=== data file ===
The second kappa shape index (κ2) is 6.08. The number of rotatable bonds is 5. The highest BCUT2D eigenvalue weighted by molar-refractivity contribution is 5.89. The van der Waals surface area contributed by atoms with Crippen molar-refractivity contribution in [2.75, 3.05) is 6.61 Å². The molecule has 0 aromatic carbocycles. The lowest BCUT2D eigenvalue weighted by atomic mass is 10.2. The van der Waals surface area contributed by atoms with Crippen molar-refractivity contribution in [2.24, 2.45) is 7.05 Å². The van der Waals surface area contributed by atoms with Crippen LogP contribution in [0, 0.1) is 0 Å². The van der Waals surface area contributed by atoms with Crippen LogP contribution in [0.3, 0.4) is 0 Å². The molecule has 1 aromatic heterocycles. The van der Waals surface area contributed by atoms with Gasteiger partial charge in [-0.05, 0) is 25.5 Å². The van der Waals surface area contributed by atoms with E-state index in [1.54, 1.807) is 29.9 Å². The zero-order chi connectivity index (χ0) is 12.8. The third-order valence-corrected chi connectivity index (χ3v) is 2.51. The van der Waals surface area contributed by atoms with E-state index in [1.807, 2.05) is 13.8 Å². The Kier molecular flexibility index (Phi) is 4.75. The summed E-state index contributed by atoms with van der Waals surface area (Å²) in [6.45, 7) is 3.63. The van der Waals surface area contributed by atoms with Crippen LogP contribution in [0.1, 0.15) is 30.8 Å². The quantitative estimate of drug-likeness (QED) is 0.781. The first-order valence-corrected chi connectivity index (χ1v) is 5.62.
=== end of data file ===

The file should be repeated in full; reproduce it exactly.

The second kappa shape index (κ2) is 6.08. The number of rotatable bonds is 5. The highest BCUT2D eigenvalue weighted by molar-refractivity contribution is 5.89. The van der Waals surface area contributed by atoms with Crippen molar-refractivity contribution in [2.75, 3.05) is 6.61 Å². The molecule has 0 aromatic carbocycles. The lowest BCUT2D eigenvalue weighted by atomic mass is 10.2. The van der Waals surface area contributed by atoms with Crippen molar-refractivity contribution in [2.24, 2.45) is 7.05 Å². The van der Waals surface area contributed by atoms with Crippen LogP contribution in [0, 0.1) is 0 Å². The van der Waals surface area contributed by atoms with Crippen LogP contribution in [0.3, 0.4) is 0 Å². The molecule has 1 aromatic heterocycles. The van der Waals surface area contributed by atoms with Gasteiger partial charge in [-0.05, 0) is 25.5 Å². The van der Waals surface area contributed by atoms with E-state index in [1.54, 1.807) is 29.9 Å². The zero-order chi connectivity index (χ0) is 12.8. The third-order valence-corrected chi connectivity index (χ3v) is 2.51. The van der Waals surface area contributed by atoms with E-state index in [1.807, 2.05) is 13.8 Å². The Kier molecular flexibility index (Phi) is 4.75. The summed E-state index contributed by atoms with van der Waals surface area (Å²) in [6.45, 7) is 3.63. The van der Waals surface area contributed by atoms with Crippen LogP contribution in [0.1, 0.15) is 30.8 Å². The quantitative estimate of drug-likeness (QED) is 0.781. The first-order valence-corrected chi connectivity index (χ1v) is 5.62.